Wednesday, June 14, 2017

What’s new in deer hunting gear and gadgets?



The fall hunting season is still months away, yet what better way to pass the time than to check out a batch of great new products that promise to make your season more fun and successful? Here’s a batch of great gear and gadgets that will capture your imagination like the proverbial deer in the headlights:



BOG GEAR

BOG Gear introduces its new Wide Body Shooting Rest for use with all BOG-POD shooting sticks. The Wide Body provides extra stability at any distance for virtually any shooter due to its unique 4-inch-wide rubber-covered top. Like all quick-change accessories available for BOG-POD shooting sticks, it quickly “pops” directly onto the head of any BOG-POD shooting stick and swivels 360 degrees. It’s lightweight and compact and carries a limited lifetime warranty.

BRITE-STRIKE

Brite-Strike introduces the fourth generation APALS (All Purpose Adhesive Light Strips) for hunters and outdoor enthusiasts. The green light spots have been a huge hit with hunters to mark the way to a tree stand in the dark, because the green color is not detected by game animals. They feature an Easy Pull Tab (easy to peel off when wearing gloves) and are much brighter than the previous versions with a run time of more than 80 hours. The tiny glow can be seen up to half a mile away and operates in steady-on, slow strobe, and fast strobe. Ten-pack MSRP $39

CHAMPION TARGET

The Pivot Traverse Bi-Pod allows a hunter to stay on moving game, switching between animals, or at the range, engage multiple targets with a smooth rotation or a steady hold. Its innovative traversing technology enables a shooter to horizontally track back and forth, which expands the field of fire and produces increased shooting options — all without having to reposition the rifle. The rapid-adjust lever lock lets shooters go from a fluid swiveling motion to rock-steady lock-down in seconds. The bipod easily attaches to sling swivel studs, has spring-return telescoping tubular legs and features a durable, all-metal construction. MSRP $72;
GROHMANN KNIVES



Like a step back in time, the DH Russell Belt Knife is an original-design hunting knife, created after trial and testing with hunters and trappers in the Far North back in the 1950s. It features a comfortable grip for game dressing, a unique elliptical blade to lessen cutting drag, and palm and finger fitting offset handle for a safer grip. You can select from various steel, grind and handle options. Grohmann Knives are known for high quality materials, along with unique designs and talented craftspeople. MSRP: $96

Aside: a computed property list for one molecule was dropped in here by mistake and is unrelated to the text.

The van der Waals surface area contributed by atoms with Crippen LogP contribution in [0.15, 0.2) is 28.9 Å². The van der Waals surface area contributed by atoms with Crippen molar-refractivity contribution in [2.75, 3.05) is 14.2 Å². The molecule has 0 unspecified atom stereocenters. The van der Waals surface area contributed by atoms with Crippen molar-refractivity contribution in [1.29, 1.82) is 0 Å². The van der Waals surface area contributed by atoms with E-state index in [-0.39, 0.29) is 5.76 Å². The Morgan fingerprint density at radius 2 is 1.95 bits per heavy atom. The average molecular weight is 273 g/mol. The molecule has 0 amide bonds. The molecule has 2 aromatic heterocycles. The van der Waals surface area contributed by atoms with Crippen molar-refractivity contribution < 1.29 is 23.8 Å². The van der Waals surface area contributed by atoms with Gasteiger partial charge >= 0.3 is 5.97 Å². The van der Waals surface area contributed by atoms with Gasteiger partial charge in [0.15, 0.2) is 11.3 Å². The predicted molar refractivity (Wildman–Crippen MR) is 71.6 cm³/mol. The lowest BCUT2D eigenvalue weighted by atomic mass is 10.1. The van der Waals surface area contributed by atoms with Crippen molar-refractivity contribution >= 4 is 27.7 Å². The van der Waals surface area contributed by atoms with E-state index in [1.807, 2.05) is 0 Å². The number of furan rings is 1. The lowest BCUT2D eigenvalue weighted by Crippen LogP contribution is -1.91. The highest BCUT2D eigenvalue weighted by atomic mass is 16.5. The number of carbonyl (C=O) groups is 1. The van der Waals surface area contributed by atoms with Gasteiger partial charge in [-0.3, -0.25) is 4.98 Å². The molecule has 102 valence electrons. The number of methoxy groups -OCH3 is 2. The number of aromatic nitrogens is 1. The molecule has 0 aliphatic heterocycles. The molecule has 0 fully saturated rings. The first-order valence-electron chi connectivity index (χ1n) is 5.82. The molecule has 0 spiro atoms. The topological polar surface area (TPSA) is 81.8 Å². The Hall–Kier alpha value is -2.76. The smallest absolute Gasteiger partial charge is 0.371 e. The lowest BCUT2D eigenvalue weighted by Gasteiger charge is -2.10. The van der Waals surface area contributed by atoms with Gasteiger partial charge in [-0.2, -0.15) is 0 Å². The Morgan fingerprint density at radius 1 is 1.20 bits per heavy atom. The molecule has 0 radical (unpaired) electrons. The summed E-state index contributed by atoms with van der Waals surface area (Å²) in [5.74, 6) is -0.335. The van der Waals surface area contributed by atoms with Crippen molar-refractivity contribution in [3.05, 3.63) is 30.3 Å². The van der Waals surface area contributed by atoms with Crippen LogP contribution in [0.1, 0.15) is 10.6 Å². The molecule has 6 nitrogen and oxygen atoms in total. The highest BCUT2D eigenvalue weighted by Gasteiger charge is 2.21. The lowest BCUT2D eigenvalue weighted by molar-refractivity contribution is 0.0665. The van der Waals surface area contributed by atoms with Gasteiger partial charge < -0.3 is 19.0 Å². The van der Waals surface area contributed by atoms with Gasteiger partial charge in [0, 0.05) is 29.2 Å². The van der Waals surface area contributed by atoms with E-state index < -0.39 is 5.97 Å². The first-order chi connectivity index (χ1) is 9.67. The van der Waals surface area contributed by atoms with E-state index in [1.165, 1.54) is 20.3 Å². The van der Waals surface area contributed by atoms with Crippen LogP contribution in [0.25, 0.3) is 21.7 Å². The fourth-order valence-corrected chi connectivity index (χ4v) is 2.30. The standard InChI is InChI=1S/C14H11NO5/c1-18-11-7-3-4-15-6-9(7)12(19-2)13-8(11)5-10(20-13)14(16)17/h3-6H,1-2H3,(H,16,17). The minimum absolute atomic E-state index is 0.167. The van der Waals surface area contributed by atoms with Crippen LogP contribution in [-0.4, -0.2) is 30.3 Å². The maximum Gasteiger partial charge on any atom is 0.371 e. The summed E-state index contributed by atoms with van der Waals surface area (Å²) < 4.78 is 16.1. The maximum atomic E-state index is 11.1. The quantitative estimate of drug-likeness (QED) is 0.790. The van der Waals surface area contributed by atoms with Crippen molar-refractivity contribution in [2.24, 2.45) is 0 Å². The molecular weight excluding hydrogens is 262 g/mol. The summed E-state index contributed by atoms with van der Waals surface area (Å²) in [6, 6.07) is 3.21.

HAVALON KNIVES

The Piranta-Bolt features a blaze orange ABS handle, black rubber grip insert, open back for easy cleaning, ambidextrous thumb studs, liner lock and removable pocket clip. The 20-percent-thicker blades deliver 30 percent more strength, which should be a big help to knife users who tend to break blades. The Piranta line features long handles and strong blades that weight just 1.6 ounces, and comes with a nylon holster. Havalon’s replaceable blades eliminate the need to carry heavy skinning knives, sharpeners and whetstones into the field. MSRP $49; 

LANSKY

The BowSharp Blade Sharpener is a multifunctional tool featuring five different essential tools for archers combined in one portable package. The Tungsten Carbide sharpening element plays double duty and is specifically designed to sharpen knives and broadheads. By extending the sharpening element to the outside of the handle you can sharpen broadheads safely, and with greater accuracy. Unique is the collapsible tool kit integrated into the handle and features a full set of eight Allen wrenches ranging from 5/64 to 7/32 as well as both a flat head and Philips head screwdriver. The body of the sharpener features a rubberized grip to make it safe and easy to use in wet or dry conditions. MSRP $16;Moultrie 

All in One Deer Feeder Timer Kit


erfect for the hunter who wants more feed control, without the fuss. This out-of-the-box kit has nearly everything you need to get started, no assembly required. We’ve even included batteries! Or choose to power your feeder with a solar panel (sold separately). The MOULTRIE ALL IN ONE TIMER KIT easily attaches to any bucket size and allows up to 4 programmed feed times per day. New efficiencies in battery design now offer double the run time, providing up to 4 months’ field life!

Thursday, March 9, 2017

Hashtags: Dos and don'ts for your small business



When using social media to boost the reach of your small business, there are tools of the trade to master. For Twitter and Facebook posts, an important technique involves the use of hashtags, or keywords accompanied by the now-ubiquitous pound sign (#). Understanding the role these tags play in a post will give your marketing efforts a boost. Here are a few dos and don'ts to remember:


Do: